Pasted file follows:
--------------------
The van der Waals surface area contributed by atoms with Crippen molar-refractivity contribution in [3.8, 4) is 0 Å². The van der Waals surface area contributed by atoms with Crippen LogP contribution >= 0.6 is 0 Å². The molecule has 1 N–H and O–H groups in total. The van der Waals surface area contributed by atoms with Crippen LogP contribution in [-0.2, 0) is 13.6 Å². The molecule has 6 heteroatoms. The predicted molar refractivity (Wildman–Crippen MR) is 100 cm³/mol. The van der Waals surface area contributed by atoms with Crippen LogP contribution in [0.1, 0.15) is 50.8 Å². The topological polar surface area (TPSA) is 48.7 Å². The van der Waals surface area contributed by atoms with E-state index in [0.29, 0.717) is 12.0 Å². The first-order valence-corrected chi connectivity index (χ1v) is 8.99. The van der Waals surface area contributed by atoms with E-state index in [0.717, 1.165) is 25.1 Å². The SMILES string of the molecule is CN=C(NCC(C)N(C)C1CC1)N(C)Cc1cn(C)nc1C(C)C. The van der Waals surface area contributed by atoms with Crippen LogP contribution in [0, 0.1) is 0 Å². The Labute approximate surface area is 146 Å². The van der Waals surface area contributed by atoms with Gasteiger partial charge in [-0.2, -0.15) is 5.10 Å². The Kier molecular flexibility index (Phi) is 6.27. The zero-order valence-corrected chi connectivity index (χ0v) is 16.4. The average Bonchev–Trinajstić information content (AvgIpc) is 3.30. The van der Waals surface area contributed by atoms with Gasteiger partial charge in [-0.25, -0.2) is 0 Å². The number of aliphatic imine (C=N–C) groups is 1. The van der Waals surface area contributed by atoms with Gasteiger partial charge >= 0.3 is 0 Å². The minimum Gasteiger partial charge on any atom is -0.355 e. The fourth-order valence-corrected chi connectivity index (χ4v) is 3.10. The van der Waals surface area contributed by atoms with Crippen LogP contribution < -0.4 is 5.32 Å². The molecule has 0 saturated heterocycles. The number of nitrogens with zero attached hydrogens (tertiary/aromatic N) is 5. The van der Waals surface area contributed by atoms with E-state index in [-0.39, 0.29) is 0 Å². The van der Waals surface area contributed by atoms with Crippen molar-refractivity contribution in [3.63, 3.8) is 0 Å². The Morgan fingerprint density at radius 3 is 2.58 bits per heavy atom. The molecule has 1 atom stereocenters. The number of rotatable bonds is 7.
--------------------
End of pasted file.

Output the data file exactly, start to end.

The van der Waals surface area contributed by atoms with Crippen molar-refractivity contribution in [3.8, 4) is 0 Å². The van der Waals surface area contributed by atoms with Crippen LogP contribution >= 0.6 is 0 Å². The molecule has 1 N–H and O–H groups in total. The van der Waals surface area contributed by atoms with Crippen LogP contribution in [-0.2, 0) is 13.6 Å². The molecule has 6 heteroatoms. The predicted molar refractivity (Wildman–Crippen MR) is 100 cm³/mol. The van der Waals surface area contributed by atoms with Crippen LogP contribution in [0.1, 0.15) is 50.8 Å². The topological polar surface area (TPSA) is 48.7 Å². The van der Waals surface area contributed by atoms with E-state index in [0.29, 0.717) is 12.0 Å². The first-order valence-corrected chi connectivity index (χ1v) is 8.99. The van der Waals surface area contributed by atoms with E-state index in [0.717, 1.165) is 25.1 Å². The SMILES string of the molecule is CN=C(NCC(C)N(C)C1CC1)N(C)Cc1cn(C)nc1C(C)C. The van der Waals surface area contributed by atoms with Crippen LogP contribution in [0, 0.1) is 0 Å². The Labute approximate surface area is 146 Å². The van der Waals surface area contributed by atoms with Gasteiger partial charge in [-0.2, -0.15) is 5.10 Å². The Kier molecular flexibility index (Phi) is 6.27. The zero-order valence-corrected chi connectivity index (χ0v) is 16.4. The average Bonchev–Trinajstić information content (AvgIpc) is 3.30. The van der Waals surface area contributed by atoms with Gasteiger partial charge in [-0.25, -0.2) is 0 Å². The number of aliphatic imine (C=N–C) groups is 1. The van der Waals surface area contributed by atoms with Gasteiger partial charge >= 0.3 is 0 Å². The minimum Gasteiger partial charge on any atom is -0.355 e. The fourth-order valence-corrected chi connectivity index (χ4v) is 3.10. The van der Waals surface area contributed by atoms with Crippen LogP contribution < -0.4 is 5.32 Å². The molecule has 0 saturated heterocycles. The number of nitrogens with zero attached hydrogens (tertiary/aromatic N) is 5. The van der Waals surface area contributed by atoms with E-state index in [-0.39, 0.29) is 0 Å². The van der Waals surface area contributed by atoms with Crippen molar-refractivity contribution in [3.63, 3.8) is 0 Å². The Morgan fingerprint density at radius 3 is 2.58 bits per heavy atom. The molecule has 1 atom stereocenters. The number of rotatable bonds is 7.